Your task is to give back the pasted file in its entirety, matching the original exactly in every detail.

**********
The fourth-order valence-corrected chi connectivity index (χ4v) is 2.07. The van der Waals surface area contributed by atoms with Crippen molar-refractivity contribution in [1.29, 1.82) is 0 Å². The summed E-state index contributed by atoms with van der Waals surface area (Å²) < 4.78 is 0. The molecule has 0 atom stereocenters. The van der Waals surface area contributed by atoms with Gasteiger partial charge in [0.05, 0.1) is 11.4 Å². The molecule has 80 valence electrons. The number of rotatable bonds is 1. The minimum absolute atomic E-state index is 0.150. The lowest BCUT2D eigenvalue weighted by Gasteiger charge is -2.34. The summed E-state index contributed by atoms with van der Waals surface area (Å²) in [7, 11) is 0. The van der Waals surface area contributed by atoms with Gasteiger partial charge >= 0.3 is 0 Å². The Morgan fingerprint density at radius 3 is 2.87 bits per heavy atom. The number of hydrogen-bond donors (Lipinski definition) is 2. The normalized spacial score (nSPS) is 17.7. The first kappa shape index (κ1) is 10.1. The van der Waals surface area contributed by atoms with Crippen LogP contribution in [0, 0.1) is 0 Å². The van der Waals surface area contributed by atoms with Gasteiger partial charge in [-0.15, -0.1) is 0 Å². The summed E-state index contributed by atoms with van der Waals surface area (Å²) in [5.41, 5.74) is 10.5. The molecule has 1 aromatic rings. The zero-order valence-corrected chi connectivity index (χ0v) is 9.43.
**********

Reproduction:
The fourth-order valence-corrected chi connectivity index (χ4v) is 2.07. The van der Waals surface area contributed by atoms with Crippen molar-refractivity contribution in [1.29, 1.82) is 0 Å². The summed E-state index contributed by atoms with van der Waals surface area (Å²) < 4.78 is 0. The molecule has 0 atom stereocenters. The van der Waals surface area contributed by atoms with Gasteiger partial charge in [0.05, 0.1) is 11.4 Å². The molecule has 80 valence electrons. The number of rotatable bonds is 1. The minimum absolute atomic E-state index is 0.150. The lowest BCUT2D eigenvalue weighted by Gasteiger charge is -2.34. The summed E-state index contributed by atoms with van der Waals surface area (Å²) in [7, 11) is 0. The van der Waals surface area contributed by atoms with Gasteiger partial charge >= 0.3 is 0 Å². The Morgan fingerprint density at radius 3 is 2.87 bits per heavy atom. The number of hydrogen-bond donors (Lipinski definition) is 2. The normalized spacial score (nSPS) is 17.7. The first kappa shape index (κ1) is 10.1. The van der Waals surface area contributed by atoms with Crippen LogP contribution in [0, 0.1) is 0 Å². The van der Waals surface area contributed by atoms with Gasteiger partial charge in [-0.15, -0.1) is 0 Å². The summed E-state index contributed by atoms with van der Waals surface area (Å²) in [5.41, 5.74) is 10.5. The molecule has 1 aromatic rings. The zero-order valence-corrected chi connectivity index (χ0v) is 9.43.